Heidelberg’s Shahan captures coaching award
Heidelberg’s Brad Shahan marked his return to coaching in 2008 by leading the Lions to the Division I championship and earning coach of the year honor from the European Football Coaches’ Association.
The selection is "… nice, but it’s more a reflection of the program rather than me," said Shahan, suspended from his post last season for what DODDS characterized as physical punishment, assessed in the form of push-ups, of his team. "Sal Katz stepped in and kept it going last year, and all the kids performed. It’s not me."
Shahan, who became the third coach honored by the association in the four-year history of the award, might discount his contribution, but the Lions’ record in winning the D-I title impressed his peers. Heidelberg (6-2) outscored the opposition 226-88 in eight games, with 50 of those 88 points-against coming in nonconference losses — 24-22 to Kaiserslautern and 26-14 at Lakenheath. That leaves opponents scoring just 38 points in the six other games.
The Lions held defending two-time champion Ramstein to just 16 total points in two 2008 victories over the Royals. The second of those conquests, 9-6 in the European title game Nov. 1, gave Shahan his fourth European title in seven final appearances. The Lions, 61-37 in Shahan’s 13 years at the helm, have reached the final the past five years.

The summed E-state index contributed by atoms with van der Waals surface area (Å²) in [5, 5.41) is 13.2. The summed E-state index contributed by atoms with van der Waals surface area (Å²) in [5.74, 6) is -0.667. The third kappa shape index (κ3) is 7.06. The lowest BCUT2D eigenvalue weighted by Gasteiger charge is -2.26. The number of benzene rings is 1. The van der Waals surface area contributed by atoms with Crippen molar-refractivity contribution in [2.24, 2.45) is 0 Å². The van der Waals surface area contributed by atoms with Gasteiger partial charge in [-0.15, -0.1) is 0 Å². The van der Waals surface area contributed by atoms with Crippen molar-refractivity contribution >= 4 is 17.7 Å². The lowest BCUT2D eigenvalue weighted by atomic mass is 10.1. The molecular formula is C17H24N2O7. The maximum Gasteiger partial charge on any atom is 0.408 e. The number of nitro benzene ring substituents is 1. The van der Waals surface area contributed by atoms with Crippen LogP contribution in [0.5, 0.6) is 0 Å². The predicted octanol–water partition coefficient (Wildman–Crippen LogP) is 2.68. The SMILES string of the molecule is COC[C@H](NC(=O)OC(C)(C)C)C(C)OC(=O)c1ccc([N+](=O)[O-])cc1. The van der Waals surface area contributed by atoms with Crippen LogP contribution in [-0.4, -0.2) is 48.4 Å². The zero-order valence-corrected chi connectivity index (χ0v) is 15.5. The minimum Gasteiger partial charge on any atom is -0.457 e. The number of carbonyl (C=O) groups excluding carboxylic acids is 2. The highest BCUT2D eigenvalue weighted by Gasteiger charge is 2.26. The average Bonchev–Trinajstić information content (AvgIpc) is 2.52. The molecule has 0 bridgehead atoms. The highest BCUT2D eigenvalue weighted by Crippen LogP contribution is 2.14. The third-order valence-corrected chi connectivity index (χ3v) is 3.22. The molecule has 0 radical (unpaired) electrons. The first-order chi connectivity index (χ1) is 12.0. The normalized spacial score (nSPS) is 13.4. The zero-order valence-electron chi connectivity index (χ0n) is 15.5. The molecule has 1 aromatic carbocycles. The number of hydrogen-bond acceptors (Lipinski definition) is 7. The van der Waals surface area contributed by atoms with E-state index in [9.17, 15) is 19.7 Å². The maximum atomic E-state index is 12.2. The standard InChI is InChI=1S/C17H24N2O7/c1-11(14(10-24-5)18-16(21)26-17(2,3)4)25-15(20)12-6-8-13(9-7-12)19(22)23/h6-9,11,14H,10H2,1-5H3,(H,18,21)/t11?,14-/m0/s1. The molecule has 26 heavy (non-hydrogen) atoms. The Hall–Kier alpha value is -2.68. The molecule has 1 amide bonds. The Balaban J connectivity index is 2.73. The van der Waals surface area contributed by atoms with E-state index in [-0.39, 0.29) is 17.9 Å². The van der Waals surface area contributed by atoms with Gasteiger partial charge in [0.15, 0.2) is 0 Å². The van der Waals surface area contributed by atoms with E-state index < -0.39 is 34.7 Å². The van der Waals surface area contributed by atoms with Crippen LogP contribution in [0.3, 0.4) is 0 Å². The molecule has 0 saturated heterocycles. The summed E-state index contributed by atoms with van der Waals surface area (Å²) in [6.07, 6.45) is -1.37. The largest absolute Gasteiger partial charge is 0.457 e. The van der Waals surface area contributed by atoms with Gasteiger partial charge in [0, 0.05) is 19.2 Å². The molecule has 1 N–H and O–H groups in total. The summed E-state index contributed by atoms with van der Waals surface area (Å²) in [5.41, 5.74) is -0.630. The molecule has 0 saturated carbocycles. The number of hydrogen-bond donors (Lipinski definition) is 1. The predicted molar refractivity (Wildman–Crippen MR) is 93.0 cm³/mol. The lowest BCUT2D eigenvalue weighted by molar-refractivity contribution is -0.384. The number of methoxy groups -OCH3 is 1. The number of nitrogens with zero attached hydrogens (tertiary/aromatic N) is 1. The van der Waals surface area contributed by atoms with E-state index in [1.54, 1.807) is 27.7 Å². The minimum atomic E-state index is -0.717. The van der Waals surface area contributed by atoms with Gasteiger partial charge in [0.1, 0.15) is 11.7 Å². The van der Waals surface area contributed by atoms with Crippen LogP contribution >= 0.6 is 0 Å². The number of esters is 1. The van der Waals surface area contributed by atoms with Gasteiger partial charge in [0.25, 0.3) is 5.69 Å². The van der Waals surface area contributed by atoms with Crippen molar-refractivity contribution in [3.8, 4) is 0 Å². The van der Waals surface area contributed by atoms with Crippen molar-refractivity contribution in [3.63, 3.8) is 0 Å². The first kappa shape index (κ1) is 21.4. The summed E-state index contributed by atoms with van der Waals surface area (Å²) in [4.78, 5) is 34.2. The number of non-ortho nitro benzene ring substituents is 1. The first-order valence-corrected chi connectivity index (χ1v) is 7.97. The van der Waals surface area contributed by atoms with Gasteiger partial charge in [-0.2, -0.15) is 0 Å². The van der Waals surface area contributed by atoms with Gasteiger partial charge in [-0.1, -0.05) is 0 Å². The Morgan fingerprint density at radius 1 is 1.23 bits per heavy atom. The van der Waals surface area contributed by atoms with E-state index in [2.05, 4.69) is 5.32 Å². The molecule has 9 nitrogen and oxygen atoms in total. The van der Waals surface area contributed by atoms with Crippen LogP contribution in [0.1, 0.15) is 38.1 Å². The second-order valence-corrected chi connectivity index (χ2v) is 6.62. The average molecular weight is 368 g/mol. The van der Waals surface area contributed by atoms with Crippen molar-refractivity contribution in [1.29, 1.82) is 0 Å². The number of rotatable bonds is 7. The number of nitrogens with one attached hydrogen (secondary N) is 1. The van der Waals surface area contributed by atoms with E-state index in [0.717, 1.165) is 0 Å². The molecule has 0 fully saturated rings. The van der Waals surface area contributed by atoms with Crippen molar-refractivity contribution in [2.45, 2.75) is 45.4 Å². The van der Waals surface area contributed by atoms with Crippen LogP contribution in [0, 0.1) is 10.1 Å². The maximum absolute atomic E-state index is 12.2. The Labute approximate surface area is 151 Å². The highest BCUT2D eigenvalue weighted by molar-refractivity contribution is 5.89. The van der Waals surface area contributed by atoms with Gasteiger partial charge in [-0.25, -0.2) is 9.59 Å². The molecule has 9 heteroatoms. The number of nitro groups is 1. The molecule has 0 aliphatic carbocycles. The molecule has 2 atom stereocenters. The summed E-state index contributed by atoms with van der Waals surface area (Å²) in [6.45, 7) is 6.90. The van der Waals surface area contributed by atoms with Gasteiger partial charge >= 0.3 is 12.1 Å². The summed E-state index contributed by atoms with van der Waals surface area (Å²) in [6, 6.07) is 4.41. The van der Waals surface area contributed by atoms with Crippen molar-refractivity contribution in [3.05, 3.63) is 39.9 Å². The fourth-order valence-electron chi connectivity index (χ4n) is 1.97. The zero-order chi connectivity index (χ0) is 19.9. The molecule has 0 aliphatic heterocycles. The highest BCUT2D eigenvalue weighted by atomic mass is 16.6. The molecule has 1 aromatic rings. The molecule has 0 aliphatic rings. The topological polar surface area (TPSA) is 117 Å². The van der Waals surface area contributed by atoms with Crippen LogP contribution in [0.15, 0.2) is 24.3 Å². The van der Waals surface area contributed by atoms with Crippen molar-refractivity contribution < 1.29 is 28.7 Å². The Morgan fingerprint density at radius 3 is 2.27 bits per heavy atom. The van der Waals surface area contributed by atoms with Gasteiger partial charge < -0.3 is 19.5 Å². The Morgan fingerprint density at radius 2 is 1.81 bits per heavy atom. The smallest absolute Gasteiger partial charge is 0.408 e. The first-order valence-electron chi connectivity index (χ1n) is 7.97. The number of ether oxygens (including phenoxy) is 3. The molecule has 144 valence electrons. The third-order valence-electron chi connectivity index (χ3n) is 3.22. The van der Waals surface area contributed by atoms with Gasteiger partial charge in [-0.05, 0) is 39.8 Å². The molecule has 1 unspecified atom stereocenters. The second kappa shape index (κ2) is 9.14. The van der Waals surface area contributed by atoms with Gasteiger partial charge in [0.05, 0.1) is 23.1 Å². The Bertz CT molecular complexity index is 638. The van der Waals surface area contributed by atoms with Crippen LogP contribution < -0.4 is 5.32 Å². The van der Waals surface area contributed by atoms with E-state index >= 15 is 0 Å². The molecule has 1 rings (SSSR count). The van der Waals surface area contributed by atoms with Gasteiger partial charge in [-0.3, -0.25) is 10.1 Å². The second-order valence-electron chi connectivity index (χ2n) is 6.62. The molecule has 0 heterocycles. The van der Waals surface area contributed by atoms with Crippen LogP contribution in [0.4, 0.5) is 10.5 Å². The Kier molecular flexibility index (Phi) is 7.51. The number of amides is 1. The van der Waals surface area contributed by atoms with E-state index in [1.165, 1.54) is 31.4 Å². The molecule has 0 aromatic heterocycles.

Shahan beat out coaches whose teams went unbeaten. Ansbach’s Marcus George, who won coach of the year in 2006 and 2007, led the Cougars to their third consecutive title, the last two in D-II, and their 24th consecutive victory. Greg Blankenship of AFNORTH guided his Lions to an 8-0 record and the D-III crown this year.
George was ineligible for because of rules against three in a row, and there’s more to the selection than the team’s record, according to Wiesbaden’s Steve Jewell, also a candidate.
"Not to take anything away from Greg or Marcus," Jewell said Wednesday by phone, "but (Shahan) took an average group of athletes and made them champions."
Shahan takes issue with the notion that his group was average. "You can measure and weigh a student-athlete, but you cannot tell what kind of heart he has until you go to battle with him," he told the Web site www.hsfootballeurope.net. "… We had such wonderful athletes like D.J. Jenkins, who moved in as a senior lineman and started both ways for us; Chris Cuthbert, who is a great linebacker and scored the winning TD in the championship game; Jimmy Montfluery, who stood in the face of the Ramstein pass rush and threw the winning TD pass; and Chris Frazier, a two-way all-conference player who could run, catch and throw the ball so well, while still being able to defensively shut down All-Europe receivers."
And then there’s the way Shahan stood in there. "Brad is a good candidate," George wrote in a Thursday e-mail. "Much of his support comes from his overcoming the suspension he went through last year. That was a factor that nobody else had to deal with."